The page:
FBI issues warning over US healthcare ransomware threat

The FBI has issued a warning about cyber-criminal organisation Conti targeting networks belonging to authorities.

The FBI said it had identified at least 16 Conti ransomware attacks targeting “US healthcare and first responder networks”.

More than 400 organisations have been targeted by Conti worldwide, of which more than 290 are based in the US, according to the FBI.

“Conti typically steals victims’ files and encrypts the servers and workstations in an effort to force a ransom payment from the victim.

“If the ransom is not paid, the stolen data is sold or published to a public site controlled by the Conti actors,” it added.

The FBI said that recent ransom demands have been as high as $25m (£21m).

Ransomware groups usually encrypt data on victims networks scrambling files to make them unusable without the decryption key.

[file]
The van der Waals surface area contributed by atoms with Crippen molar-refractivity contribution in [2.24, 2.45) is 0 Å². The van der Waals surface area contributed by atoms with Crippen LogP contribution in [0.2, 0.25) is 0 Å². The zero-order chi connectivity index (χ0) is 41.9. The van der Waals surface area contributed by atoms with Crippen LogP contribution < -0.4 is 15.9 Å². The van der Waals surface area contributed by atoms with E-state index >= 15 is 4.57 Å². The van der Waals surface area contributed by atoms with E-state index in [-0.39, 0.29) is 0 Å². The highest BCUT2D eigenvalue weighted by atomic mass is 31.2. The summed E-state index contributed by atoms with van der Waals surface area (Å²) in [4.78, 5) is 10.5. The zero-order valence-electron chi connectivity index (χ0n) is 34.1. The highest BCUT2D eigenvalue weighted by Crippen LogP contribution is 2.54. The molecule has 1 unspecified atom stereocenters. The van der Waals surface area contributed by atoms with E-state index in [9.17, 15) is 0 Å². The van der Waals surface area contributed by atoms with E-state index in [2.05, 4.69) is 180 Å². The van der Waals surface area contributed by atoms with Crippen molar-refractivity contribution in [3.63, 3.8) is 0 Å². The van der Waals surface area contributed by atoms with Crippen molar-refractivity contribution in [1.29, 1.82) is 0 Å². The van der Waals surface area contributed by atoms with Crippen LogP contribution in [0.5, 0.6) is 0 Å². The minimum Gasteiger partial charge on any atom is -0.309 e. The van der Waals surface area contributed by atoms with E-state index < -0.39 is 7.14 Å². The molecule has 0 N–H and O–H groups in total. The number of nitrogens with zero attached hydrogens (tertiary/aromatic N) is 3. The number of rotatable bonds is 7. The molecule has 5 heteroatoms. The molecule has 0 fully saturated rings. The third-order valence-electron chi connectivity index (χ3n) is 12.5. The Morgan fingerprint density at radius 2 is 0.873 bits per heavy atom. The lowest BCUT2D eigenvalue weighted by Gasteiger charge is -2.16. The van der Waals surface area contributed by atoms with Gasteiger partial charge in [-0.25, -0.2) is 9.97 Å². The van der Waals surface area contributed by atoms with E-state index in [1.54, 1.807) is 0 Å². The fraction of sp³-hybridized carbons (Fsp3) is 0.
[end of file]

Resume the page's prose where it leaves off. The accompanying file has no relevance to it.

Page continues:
In a surprise move the Conti ransomware group recently provided this key for free to the Irish government, whose health service had been the victim of a ransomware attack.

It is hoped that the tool could ensure that hospitals and the health care system return back to normal sooner than the process of rebuilding their IT from scratch.

The head of the HSE, the agency that runs the Irish health service has described the impact of the cyber-attack as “catastrophic” and “stomach-churning”.

The HSE has secured a High Court order preventing the Russia-based hackers – or any individual or business – from sharing, processing, or selling the information.

The court injunction also applies to social media platforms such as Twitter, Google, and Facebook and therefore limits the gang’s scope for disseminating the information.

The HSE said all elements of health services were affected, including major disruption to radiotherapy services.

It said it was working to treat all urgent radiation patients in private hospitals.

There have been cancellations across all outpatient services, with colonoscopies down by as much as 80% and chemotherapy and daily elective procedures down by 50%.